we can use it more safely.
This is the patch for encapsulating the C function 'strlen'. Using the
encapsulating function 'nsCRT::strlen' instead of directly using the C function
'strlen' will cause almost no performance lose in average. Although it will add
a comparing operation, the operation will use very little time and when the
parameter string is NULL, there is no need to call the C function and directly
return 0.
If this patch can be r= and sr=, we need to go back to reuse the original
nsCRT::strlen instead of direct strlen. So although I strongly suggest to
encapsulating 'strlen', we must think this issue clearly. If we need to reuse
nsCRT::strlen, I volunteer to do this work.
BTW: Other similliar functions, such as str*, printf, etc, also need to be
taken into account.
By using NSPR, we can not only make mozilla cross-platform, but also give out a
set of APIs which are more stable and more easy to use.
NSPR does not wrap ("encapsulate") all Standard C and C++ functions, nor should
it.  Besides defeating optimizations where the compiler can disambiguate strlen
and inline it appropriately, such wrapping adds cost.  We do not know how high
that cost is without measuring real-world benchmarks with and without wrapping.

Then there is the question of null-testing char * or const char * in parameters.
 If we had been null-testing the parameter to nsCRT::strlen(const char* s) for
years, then I would agree that we can't stop checking for null.  However,
nsCRT::strlen has *never* null-tested s.  The standard C function strlen does
not null-test either.  So I claim we should not keep nsCRT::strlen, because
(1) we do not want any overhead of wrapping, however small it appears without
measurement;
(2) we do not want any overhead of null-testing, same reason;
(3) we do not need null-testing for nsCRT.h "API compatibility", and now is not
the time to be changing the API semantics.

Let's not actually encourage callers to be sloppy about null vs. a valid char
pointer.  A C string is referenced via a (const or not) char *, which is never
null.  The C standard doesn't allow null as a valid parameter to strlen, and
neither should Mozilla allow it in any strlen-like wrapper, or pass null into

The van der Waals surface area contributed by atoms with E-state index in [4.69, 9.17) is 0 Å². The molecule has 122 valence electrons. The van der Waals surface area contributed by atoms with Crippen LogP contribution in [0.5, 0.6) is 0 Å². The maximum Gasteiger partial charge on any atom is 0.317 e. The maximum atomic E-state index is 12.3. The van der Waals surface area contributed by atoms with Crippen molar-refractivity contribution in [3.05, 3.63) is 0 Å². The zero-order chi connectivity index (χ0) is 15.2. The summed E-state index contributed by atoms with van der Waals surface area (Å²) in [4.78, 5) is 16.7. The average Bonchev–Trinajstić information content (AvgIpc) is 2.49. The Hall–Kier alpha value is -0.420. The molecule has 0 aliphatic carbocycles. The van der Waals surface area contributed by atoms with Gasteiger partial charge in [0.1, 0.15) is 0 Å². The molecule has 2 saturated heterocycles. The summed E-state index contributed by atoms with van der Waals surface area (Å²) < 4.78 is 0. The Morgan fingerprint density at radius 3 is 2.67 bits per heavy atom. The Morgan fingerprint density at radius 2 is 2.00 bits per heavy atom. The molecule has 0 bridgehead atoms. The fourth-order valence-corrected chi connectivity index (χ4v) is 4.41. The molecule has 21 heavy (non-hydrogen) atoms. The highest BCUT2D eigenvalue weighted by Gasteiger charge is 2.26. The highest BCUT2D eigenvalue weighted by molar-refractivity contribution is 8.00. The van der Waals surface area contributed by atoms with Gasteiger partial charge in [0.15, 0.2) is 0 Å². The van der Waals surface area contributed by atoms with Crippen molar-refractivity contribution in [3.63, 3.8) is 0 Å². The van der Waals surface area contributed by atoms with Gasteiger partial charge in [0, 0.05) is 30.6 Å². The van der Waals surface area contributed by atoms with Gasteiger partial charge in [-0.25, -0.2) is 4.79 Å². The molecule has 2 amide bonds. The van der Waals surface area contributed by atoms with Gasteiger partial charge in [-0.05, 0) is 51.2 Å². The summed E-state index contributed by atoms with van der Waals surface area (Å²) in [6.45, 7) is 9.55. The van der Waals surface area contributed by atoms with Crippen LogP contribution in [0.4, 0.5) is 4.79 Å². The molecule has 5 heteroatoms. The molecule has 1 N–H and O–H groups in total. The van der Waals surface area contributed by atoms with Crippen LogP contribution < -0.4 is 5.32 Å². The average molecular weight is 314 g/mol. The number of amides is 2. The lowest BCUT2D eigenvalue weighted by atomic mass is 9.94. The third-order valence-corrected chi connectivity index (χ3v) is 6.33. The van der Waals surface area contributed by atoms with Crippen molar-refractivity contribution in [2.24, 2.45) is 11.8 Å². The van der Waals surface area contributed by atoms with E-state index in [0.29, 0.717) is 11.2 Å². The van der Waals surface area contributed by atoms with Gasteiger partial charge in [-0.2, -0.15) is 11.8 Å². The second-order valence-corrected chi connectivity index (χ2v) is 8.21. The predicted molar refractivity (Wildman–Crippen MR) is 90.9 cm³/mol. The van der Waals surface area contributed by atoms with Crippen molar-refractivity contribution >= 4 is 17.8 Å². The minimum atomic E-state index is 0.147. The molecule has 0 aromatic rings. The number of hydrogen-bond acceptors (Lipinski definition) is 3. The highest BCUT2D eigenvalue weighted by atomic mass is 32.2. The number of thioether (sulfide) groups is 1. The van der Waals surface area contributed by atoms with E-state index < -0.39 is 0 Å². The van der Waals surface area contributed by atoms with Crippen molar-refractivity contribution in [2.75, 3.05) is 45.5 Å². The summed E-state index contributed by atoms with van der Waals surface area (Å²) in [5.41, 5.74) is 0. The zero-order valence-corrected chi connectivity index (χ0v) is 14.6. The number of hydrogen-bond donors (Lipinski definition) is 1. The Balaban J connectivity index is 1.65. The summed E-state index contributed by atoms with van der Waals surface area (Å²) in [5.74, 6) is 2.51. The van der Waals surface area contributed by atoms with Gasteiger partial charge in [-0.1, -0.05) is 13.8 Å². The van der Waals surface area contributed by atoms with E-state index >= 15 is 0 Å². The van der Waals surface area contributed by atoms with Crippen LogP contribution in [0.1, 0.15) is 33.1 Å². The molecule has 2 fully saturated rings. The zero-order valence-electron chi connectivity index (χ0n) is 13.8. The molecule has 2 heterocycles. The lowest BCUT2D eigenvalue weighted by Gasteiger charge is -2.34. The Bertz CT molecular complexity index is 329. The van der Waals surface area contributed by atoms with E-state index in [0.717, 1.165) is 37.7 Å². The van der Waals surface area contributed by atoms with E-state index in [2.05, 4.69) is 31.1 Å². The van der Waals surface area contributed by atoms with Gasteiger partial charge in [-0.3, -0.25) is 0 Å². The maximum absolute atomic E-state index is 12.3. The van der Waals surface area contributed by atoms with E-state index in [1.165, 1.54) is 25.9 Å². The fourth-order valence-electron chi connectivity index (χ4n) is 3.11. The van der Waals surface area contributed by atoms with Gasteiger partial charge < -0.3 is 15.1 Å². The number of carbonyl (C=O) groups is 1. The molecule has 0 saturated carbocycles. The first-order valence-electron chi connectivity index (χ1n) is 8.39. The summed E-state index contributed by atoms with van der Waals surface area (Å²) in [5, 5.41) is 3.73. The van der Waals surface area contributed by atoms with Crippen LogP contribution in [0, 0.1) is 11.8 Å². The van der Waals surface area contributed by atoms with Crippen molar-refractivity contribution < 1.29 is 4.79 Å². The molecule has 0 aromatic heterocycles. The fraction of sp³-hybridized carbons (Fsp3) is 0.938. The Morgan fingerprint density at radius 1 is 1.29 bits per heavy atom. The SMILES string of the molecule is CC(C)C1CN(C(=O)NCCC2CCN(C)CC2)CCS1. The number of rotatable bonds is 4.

anything named strlen.

/be
What's more, all this talk about "stability" and "portability" is conjecture. 
We have code that is highly portable already.  Until someone can demonstrate a
real world portability problem that requires wrapping strlen or other standard C
library functions, we should do nothing.  To do the opposite in the name of some
abstract good such as stability or portability is to bloat code and add cycle
costs without reason.

/be
Henry Jia:
If someone hits the "|strlen(NULL)|-causes-crash"-issue in a production build
he/she can use |% export LD_PRELOAD=/usr/lib/0@0.so.1; ./mozilla| in Solaris to
work around these crashes (0@0.so.1 maps a zero-filled page at the address 0 to
make it a valid address) ...
If someone finds strlen(NULL) being called, then they can file a bug so that the
code cam be fixed.
Anyway, I still stick to my opinion for the following reasons.
1. PL_strlen wrap strlen with the null parameter checking
(http://lxr.mozilla.org/seamonkey/source/nsprpub/lib/libc/src/strlen.c#40). And
it still be used in the trunk code. Since we're trying to eliminate it, we
should pay attention to the places in which it is used.
2. I still think by wraping strlen, we can make mozilla programming more easy
and safe.
I'm against using PR_strlen, it's much slower than simply using strlen(),
because a) it's not inlined and b) it does the null check

For several years we have not null checked strings passed into strlen, why
should we start now?
I think we should file a bug to get PL_strlen() removed from NSPR code.
|strlen()| is part of ANSI-C and there is AFAIK no need to keep it around...

brendan ?
As wtc wrote elsewhere, NSPR has been around for many years, and it keeps
compatibility according to some strict rules.  It's not about to remove the
PL_str* wrappers, on that account, but they are deprectated, and there is *no
good reason* to use them where standard C provides working counterparts, and
where no one passes in null.

/be
Brendan wrote:
> and there is *no good reason* to use them where standard C provides 
> working counterparts, and where no one passes in null.

Did you ever make a search how many people use PL_strlen() ? I think we should
put a LARGE comment (like "do not use - deprectated") into the header file and
source because some people still think that PL_strlen() is mandatory... ;-(
Roland: sorry I misspelled "deprecated" (a typo), please don't repeat my
mistake.  You might file a bug on NSPR asking for deprecation comments, but wtc
is cc'd here, so let's ask him first.

wtc, what do you say to deprecation comments?

/be
Sure.  We should go one step further and implement PL_strxxx as a call
to strxxx if strxxx is a standard C library function.  This will reduce
the performance penalty of PL_strxxx to function call overhead and the
inability of inlining by compilers.
Mmmmm... I agree with you guys. If you decide to do something more on this,